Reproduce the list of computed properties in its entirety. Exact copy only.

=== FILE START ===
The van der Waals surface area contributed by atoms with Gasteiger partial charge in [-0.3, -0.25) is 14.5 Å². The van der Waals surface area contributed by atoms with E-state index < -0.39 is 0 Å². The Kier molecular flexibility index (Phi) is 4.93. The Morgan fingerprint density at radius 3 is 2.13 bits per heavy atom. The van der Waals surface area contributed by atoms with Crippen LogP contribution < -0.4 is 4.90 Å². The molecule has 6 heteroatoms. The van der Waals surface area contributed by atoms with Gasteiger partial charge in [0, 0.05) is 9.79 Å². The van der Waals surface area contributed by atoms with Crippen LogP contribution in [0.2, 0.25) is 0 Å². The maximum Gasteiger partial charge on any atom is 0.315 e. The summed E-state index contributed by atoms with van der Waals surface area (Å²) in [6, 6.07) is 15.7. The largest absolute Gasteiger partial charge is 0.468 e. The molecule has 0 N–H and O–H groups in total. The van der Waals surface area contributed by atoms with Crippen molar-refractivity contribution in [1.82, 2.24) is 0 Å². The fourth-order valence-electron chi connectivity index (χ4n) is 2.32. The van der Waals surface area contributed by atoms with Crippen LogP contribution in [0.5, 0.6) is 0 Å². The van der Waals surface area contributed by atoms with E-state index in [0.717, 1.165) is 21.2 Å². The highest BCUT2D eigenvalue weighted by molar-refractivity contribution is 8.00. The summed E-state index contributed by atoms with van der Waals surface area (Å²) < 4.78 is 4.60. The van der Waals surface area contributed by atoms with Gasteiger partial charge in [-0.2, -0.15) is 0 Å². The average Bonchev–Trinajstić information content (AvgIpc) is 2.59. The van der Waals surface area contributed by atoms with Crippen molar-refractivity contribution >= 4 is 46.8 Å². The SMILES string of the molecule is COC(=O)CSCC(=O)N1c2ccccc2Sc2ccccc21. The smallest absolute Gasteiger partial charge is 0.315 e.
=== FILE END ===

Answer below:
The van der Waals surface area contributed by atoms with Gasteiger partial charge in [-0.3, -0.25) is 14.5 Å². The van der Waals surface area contributed by atoms with E-state index < -0.39 is 0 Å². The Kier molecular flexibility index (Phi) is 4.93. The Morgan fingerprint density at radius 3 is 2.13 bits per heavy atom. The van der Waals surface area contributed by atoms with Crippen LogP contribution < -0.4 is 4.90 Å². The molecule has 6 heteroatoms. The van der Waals surface area contributed by atoms with Gasteiger partial charge in [0, 0.05) is 9.79 Å². The van der Waals surface area contributed by atoms with Crippen LogP contribution in [0.2, 0.25) is 0 Å². The maximum Gasteiger partial charge on any atom is 0.315 e. The summed E-state index contributed by atoms with van der Waals surface area (Å²) in [6, 6.07) is 15.7. The largest absolute Gasteiger partial charge is 0.468 e. The molecule has 0 N–H and O–H groups in total. The van der Waals surface area contributed by atoms with Crippen molar-refractivity contribution in [1.82, 2.24) is 0 Å². The fourth-order valence-electron chi connectivity index (χ4n) is 2.32. The van der Waals surface area contributed by atoms with Crippen LogP contribution in [0.5, 0.6) is 0 Å². The van der Waals surface area contributed by atoms with E-state index in [0.717, 1.165) is 21.2 Å². The highest BCUT2D eigenvalue weighted by molar-refractivity contribution is 8.00. The summed E-state index contributed by atoms with van der Waals surface area (Å²) < 4.78 is 4.60. The van der Waals surface area contributed by atoms with Gasteiger partial charge in [-0.2, -0.15) is 0 Å². The average Bonchev–Trinajstić information content (AvgIpc) is 2.59. The van der Waals surface area contributed by atoms with Crippen molar-refractivity contribution >= 4 is 46.8 Å². The SMILES string of the molecule is COC(=O)CSCC(=O)N1c2ccccc2Sc2ccccc21. The smallest absolute Gasteiger partial charge is 0.315 e.